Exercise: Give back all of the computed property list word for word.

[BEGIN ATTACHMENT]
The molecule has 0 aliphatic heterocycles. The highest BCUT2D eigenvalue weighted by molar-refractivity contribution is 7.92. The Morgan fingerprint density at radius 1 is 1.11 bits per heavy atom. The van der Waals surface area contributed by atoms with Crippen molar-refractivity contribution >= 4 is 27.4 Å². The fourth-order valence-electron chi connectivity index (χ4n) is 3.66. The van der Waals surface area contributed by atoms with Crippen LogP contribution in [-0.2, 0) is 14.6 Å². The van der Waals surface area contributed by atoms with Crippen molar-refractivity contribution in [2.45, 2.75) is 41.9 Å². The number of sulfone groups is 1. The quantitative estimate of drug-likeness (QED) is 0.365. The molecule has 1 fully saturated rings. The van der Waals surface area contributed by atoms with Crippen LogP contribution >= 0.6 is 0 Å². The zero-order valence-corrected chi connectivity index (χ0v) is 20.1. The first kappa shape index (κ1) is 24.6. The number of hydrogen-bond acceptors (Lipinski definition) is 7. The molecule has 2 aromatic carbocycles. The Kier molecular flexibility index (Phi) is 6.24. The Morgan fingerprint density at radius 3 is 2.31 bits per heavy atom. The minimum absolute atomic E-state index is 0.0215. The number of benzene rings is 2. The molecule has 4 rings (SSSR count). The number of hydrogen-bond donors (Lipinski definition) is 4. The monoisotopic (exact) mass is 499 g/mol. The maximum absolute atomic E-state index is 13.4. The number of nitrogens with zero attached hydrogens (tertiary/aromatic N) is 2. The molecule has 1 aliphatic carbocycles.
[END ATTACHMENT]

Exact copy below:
The molecule has 0 aliphatic heterocycles. The highest BCUT2D eigenvalue weighted by molar-refractivity contribution is 7.92. The Morgan fingerprint density at radius 1 is 1.11 bits per heavy atom. The van der Waals surface area contributed by atoms with Crippen molar-refractivity contribution >= 4 is 27.4 Å². The fourth-order valence-electron chi connectivity index (χ4n) is 3.66. The van der Waals surface area contributed by atoms with Crippen LogP contribution in [-0.2, 0) is 14.6 Å². The van der Waals surface area contributed by atoms with Crippen molar-refractivity contribution in [2.45, 2.75) is 41.9 Å². The number of sulfone groups is 1. The quantitative estimate of drug-likeness (QED) is 0.365. The molecule has 1 fully saturated rings. The van der Waals surface area contributed by atoms with Crippen LogP contribution >= 0.6 is 0 Å². The zero-order valence-corrected chi connectivity index (χ0v) is 20.1. The first kappa shape index (κ1) is 24.6. The number of hydrogen-bond acceptors (Lipinski definition) is 7. The molecule has 2 aromatic carbocycles. The Kier molecular flexibility index (Phi) is 6.24. The Morgan fingerprint density at radius 3 is 2.31 bits per heavy atom. The minimum absolute atomic E-state index is 0.0215. The number of benzene rings is 2. The molecule has 4 rings (SSSR count). The number of hydrogen-bond donors (Lipinski definition) is 4. The monoisotopic (exact) mass is 499 g/mol. The maximum absolute atomic E-state index is 13.4. The number of nitrogens with zero attached hydrogens (tertiary/aromatic N) is 2. The molecule has 1 aliphatic carbocycles.